For me, some days turn out to be good piping days and some . . . don't.
My friend Dave says this is all in my head and he recommended a book I could read that would help me make more of my days good piping days, and I actually now own the book and have read the intro and chapter one. I get the idea, but so far I haven't done any brain-ups or brain-curls or anything.
It would be so cool if I could just DECIDE to play beautifully and then . . . do.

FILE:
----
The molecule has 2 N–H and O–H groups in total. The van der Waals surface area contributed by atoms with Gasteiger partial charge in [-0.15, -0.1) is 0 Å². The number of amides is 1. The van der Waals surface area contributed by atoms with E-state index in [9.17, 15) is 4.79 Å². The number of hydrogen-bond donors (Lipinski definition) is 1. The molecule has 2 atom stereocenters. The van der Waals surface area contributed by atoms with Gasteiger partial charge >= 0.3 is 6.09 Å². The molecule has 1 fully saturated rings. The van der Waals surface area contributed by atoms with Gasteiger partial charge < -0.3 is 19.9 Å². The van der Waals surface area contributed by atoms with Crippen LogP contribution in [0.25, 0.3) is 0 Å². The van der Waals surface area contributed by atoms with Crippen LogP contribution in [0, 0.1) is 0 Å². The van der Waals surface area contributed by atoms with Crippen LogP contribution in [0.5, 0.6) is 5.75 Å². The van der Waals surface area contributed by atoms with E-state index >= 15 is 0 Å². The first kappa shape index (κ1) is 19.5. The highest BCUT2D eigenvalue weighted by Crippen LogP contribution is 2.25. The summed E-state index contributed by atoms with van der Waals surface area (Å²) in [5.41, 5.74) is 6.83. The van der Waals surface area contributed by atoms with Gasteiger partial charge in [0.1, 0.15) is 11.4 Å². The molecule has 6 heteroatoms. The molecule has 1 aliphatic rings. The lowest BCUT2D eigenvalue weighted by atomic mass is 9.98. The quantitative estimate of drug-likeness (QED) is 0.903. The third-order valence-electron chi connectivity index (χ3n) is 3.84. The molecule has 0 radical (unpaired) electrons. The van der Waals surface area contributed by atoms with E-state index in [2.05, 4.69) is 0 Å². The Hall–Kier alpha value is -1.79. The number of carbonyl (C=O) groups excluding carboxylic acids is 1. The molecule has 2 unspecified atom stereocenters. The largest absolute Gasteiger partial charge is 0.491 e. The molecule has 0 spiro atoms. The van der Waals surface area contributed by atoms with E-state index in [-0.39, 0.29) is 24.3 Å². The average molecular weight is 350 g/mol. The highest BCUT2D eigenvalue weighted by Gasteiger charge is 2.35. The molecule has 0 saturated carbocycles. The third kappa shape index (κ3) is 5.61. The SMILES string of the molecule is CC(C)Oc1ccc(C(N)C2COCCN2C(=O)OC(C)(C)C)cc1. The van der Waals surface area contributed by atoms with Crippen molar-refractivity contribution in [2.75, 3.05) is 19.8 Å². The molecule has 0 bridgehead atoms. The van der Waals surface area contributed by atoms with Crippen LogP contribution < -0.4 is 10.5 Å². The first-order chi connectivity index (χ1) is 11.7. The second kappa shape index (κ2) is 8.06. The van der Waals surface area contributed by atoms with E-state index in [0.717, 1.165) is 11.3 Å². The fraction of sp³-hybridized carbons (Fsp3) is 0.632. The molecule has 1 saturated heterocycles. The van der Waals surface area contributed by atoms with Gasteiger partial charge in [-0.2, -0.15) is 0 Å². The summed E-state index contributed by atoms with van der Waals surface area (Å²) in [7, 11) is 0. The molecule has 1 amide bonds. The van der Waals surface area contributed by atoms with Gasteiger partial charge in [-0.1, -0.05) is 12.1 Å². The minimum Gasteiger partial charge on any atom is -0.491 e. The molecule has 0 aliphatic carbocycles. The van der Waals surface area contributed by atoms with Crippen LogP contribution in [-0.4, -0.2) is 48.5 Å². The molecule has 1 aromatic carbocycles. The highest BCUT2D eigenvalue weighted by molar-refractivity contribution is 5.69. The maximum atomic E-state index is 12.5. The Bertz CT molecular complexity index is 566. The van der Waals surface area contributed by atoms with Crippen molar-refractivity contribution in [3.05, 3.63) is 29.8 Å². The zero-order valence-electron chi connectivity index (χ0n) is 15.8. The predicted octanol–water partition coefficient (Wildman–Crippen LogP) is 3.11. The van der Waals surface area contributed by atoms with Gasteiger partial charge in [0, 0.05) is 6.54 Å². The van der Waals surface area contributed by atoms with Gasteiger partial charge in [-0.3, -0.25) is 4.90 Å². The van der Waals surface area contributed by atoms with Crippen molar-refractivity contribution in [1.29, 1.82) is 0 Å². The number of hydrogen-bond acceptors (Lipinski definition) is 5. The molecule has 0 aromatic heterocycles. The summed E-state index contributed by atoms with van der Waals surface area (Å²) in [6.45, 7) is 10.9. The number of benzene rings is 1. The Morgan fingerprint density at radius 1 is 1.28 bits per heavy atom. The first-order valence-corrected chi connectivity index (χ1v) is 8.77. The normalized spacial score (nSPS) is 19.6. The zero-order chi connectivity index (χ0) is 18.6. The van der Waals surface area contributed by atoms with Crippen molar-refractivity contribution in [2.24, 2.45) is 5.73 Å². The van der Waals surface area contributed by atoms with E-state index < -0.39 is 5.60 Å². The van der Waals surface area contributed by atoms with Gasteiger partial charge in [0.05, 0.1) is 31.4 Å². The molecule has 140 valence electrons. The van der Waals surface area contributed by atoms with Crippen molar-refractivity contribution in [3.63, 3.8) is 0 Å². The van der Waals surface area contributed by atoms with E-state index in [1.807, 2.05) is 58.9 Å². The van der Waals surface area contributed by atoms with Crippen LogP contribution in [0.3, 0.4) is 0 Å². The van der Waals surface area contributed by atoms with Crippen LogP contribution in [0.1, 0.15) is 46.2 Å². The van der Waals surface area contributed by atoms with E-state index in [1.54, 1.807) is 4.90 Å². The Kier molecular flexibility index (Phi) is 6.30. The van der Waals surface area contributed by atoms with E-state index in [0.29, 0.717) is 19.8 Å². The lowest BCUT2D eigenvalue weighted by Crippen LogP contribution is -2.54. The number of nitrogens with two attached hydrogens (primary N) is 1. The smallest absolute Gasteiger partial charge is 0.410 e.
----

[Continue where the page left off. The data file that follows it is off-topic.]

Today turned out to be a bad piping day. For no reason, and that is the most unfair bit of all. I wasn't too tired. Not foggy from meds. Not playing new turnes. Not under a mentally stressful situation. It was just that . . . my fingers seemed to stick to the chanter. I had to yank each one off to get it to another note.
This is not an excuse; it is the truth.
I embarassed myself by playing the Grade IV march set--which I could not only play while asleep, but could also play in an unconscious, even vegetative state--horribly.
I withdrew into my own little world centered around yanking my fingers, one by one, from the chanter. I went home confused.